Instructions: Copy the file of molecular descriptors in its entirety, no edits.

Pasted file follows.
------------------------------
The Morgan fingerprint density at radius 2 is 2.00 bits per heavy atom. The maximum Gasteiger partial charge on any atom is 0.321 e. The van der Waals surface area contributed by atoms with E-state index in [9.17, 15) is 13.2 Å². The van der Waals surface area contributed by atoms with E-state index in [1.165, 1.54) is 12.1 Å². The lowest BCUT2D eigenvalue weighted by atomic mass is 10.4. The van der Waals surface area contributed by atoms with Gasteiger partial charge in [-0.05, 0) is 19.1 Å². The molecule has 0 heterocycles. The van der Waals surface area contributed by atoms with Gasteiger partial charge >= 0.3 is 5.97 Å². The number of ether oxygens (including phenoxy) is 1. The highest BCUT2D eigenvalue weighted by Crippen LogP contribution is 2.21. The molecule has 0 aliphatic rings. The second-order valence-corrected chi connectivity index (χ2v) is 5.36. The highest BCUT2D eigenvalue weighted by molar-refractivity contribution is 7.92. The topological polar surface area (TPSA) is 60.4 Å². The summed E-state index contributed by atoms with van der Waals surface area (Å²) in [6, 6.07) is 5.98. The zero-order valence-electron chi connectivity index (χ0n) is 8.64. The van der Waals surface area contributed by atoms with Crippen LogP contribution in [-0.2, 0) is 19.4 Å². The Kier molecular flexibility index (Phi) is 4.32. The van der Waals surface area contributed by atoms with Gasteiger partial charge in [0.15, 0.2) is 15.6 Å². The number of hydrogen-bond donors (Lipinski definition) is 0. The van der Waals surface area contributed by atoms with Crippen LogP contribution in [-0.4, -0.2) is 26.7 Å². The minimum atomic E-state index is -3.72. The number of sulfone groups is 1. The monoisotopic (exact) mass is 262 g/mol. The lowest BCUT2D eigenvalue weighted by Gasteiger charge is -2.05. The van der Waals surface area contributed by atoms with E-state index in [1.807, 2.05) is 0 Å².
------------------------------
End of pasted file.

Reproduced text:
The Morgan fingerprint density at radius 2 is 2.00 bits per heavy atom. The maximum Gasteiger partial charge on any atom is 0.321 e. The van der Waals surface area contributed by atoms with E-state index in [9.17, 15) is 13.2 Å². The van der Waals surface area contributed by atoms with E-state index in [1.165, 1.54) is 12.1 Å². The lowest BCUT2D eigenvalue weighted by atomic mass is 10.4. The van der Waals surface area contributed by atoms with Gasteiger partial charge in [-0.05, 0) is 19.1 Å². The molecule has 0 heterocycles. The van der Waals surface area contributed by atoms with Gasteiger partial charge >= 0.3 is 5.97 Å². The number of ether oxygens (including phenoxy) is 1. The highest BCUT2D eigenvalue weighted by Crippen LogP contribution is 2.21. The molecule has 0 aliphatic rings. The second-order valence-corrected chi connectivity index (χ2v) is 5.36. The highest BCUT2D eigenvalue weighted by molar-refractivity contribution is 7.92. The topological polar surface area (TPSA) is 60.4 Å². The summed E-state index contributed by atoms with van der Waals surface area (Å²) in [6, 6.07) is 5.98. The zero-order valence-electron chi connectivity index (χ0n) is 8.64. The van der Waals surface area contributed by atoms with Crippen LogP contribution in [-0.2, 0) is 19.4 Å². The Kier molecular flexibility index (Phi) is 4.32. The van der Waals surface area contributed by atoms with Gasteiger partial charge in [0.15, 0.2) is 15.6 Å². The number of hydrogen-bond donors (Lipinski definition) is 0. The van der Waals surface area contributed by atoms with Crippen LogP contribution in [-0.4, -0.2) is 26.7 Å². The minimum atomic E-state index is -3.72. The number of sulfone groups is 1. The monoisotopic (exact) mass is 262 g/mol. The lowest BCUT2D eigenvalue weighted by Gasteiger charge is -2.05. The van der Waals surface area contributed by atoms with E-state index in [1.807, 2.05) is 0 Å².